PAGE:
Detective Kelli McCabe is a strong, reliable, resilient detective that was recently injured on the job. She is the glue that keeps her family together after her father died and the found family for her partner on the force when his own family wasn’t there for him. She makes you want to hold some of the water for her. At times she can be vulgar and headstrong and also stubborn, much like her love interest.

Dr. Nora Whitmore is a self assured, self protecting, thawing bisexual ice queen and I just wanted to give her a good shake and then a big hug through the entire book. She comes from a wealthy family and enjoys organic food and fine wine, but isn’t pretentious. She cares about her craft and judges people on their intellect and competency on the job and in life. She has her quirks, like keeping a Kunekune (domesticated pig) for a pet, and eating the same breakfast everyday—but in my opinion it just makes her more likable as the story unfolds.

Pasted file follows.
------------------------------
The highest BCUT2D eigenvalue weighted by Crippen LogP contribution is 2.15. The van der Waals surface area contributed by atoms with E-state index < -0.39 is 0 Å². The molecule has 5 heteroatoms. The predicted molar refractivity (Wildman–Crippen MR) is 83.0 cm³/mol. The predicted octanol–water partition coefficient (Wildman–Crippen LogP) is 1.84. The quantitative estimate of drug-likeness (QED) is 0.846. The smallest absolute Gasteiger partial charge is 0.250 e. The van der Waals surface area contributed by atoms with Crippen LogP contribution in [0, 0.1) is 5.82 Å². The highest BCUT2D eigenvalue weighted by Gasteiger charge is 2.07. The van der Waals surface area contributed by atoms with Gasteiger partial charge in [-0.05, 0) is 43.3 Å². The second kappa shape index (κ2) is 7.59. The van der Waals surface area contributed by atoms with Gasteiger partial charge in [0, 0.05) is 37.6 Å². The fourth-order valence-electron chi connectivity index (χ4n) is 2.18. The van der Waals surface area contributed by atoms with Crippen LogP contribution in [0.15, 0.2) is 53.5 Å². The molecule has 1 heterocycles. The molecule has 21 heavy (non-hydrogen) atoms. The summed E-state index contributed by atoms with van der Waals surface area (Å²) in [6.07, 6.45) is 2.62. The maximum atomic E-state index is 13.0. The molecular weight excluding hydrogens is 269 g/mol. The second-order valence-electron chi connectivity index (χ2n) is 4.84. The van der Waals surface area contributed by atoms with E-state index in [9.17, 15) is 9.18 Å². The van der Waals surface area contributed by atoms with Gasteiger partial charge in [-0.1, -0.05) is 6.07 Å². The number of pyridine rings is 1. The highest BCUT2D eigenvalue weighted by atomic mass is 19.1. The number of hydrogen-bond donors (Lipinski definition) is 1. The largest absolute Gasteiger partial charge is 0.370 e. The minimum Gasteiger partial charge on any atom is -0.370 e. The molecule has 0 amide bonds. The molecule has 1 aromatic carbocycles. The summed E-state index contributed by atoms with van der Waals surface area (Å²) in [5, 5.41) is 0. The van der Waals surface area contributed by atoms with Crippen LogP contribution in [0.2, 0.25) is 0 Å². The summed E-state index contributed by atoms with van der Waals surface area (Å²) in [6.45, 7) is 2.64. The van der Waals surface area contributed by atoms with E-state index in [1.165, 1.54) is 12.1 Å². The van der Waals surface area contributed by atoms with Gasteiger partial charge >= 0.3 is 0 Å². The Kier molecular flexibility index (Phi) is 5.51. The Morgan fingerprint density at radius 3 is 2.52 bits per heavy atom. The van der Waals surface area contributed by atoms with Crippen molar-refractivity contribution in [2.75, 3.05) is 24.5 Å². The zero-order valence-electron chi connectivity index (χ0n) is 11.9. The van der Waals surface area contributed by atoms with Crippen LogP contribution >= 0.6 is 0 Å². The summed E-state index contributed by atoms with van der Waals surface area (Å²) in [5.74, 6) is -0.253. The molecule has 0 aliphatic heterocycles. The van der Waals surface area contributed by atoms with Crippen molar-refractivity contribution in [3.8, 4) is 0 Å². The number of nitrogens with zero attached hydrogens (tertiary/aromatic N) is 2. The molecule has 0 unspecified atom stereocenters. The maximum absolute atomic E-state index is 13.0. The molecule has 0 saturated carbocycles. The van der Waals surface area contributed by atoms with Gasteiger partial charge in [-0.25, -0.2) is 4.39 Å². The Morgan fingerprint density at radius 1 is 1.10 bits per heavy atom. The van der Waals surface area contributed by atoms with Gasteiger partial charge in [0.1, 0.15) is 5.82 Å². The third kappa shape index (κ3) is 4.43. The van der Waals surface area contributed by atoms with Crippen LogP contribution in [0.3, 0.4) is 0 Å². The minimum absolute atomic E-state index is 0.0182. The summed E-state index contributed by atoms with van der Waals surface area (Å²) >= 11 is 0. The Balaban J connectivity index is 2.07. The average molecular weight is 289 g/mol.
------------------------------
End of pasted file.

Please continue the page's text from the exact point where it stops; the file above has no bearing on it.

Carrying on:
Kelli and Nora meet at the hospital where Kelli is being treated and Nora works as the Chief of Surgery. Sparks fly, and not of the love at first site variety. Their initial barbs turn into a mutual respect and understanding. While both women’s pasts have made them emotionally stunted and commitment phobic, they can recognize their own positive qualities in one another: dedication to a job well done, intelligence, and strength under pressure. They realize they can lean on each other, and that opens up a complicated world of opportunities and fears for both of them.